It's a long way back to equilibrium. Put your head between your knees and hang on. Get a bike. Plant a garden. And get a gun.

This one's gonna be a mother. Let's hope the bidding war launched by the shortages is waged with cash, and not warheads.

Written in 2009:
I know that I have only seen it rain
That never has it stormed within my path
I read the pages, looking at the pain
And heard the ruminations on God's wrath.
I cow'r in fear to dwell upon my fate
That's been foretold by corpses walking past...
They cackle at my slick-skinned naivete
With toothless leers and bony fingers crossed.
Expensive clothes and robes now turned to mold
Rotten, sour agelessness of excess
To be undone by no amount of gold -
Illuminating only scars and sadness.
While great swaths of fire, birthed by lightning,
Clear the remains of every living thing.

Art Cars Hanging Out To Dry in Chile

Art Cars Hanging Out To Dry in Chile
Art Cars Hanging Out To Dry in Chile - Photo by Eliseo Fernandez / Reuters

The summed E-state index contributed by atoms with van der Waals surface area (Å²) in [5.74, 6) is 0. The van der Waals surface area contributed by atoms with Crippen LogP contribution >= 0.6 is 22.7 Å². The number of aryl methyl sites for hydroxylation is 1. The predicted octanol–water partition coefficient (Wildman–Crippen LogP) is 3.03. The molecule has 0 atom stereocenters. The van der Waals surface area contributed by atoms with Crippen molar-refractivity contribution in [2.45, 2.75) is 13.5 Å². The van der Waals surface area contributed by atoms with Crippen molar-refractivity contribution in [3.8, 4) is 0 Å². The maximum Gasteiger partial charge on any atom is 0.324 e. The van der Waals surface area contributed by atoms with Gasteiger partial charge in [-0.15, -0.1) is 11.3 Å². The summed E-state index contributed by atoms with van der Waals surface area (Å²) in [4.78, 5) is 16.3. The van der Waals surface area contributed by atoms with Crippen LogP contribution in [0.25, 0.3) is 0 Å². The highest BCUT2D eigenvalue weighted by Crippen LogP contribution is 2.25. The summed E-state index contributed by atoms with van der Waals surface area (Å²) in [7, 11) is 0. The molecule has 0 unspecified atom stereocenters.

Just got a tip from Kelly Lyles owner of Excessories Odd-Yssey about some pretty art cars hanging out to dry in Valparaiso, Chile during the National Festival Of Arts. Shown here with Generik Vapeur playing his bagpipe which I guess helps paint dry faster???

Top 10 Things Customers Hate To Hear From Car Salesman


1) How much do you want to pay per month? This is a question that is abused by many sales people, I have been guilty of this one myself. Salesmen ask this so they can land you on a car that maximizes profit and commission to the sales person.

2) When can your husband come to look at the car? Don't assume that women cannot make a decision without their husband.

3) Do you have good credit? Assume everyone can buy a car on credit. Do not judge a book by its cover.

4) "If I could, would ya". This is old school when the salesman was trying to get some sort of committment from the customer. "If I could sell this car for 10000, would you buy it today?". Maybe I am the only one that hates this one.

5) How much do you want for your trade in? This has to be one of the stupidest questions ever. What will a customer say? "AS MUCH AS POSSIBLE".

6) Another customer was looking at this car this morning and is coming back to get it. Customers response is usually, "if its gone, it wasn't meant to be".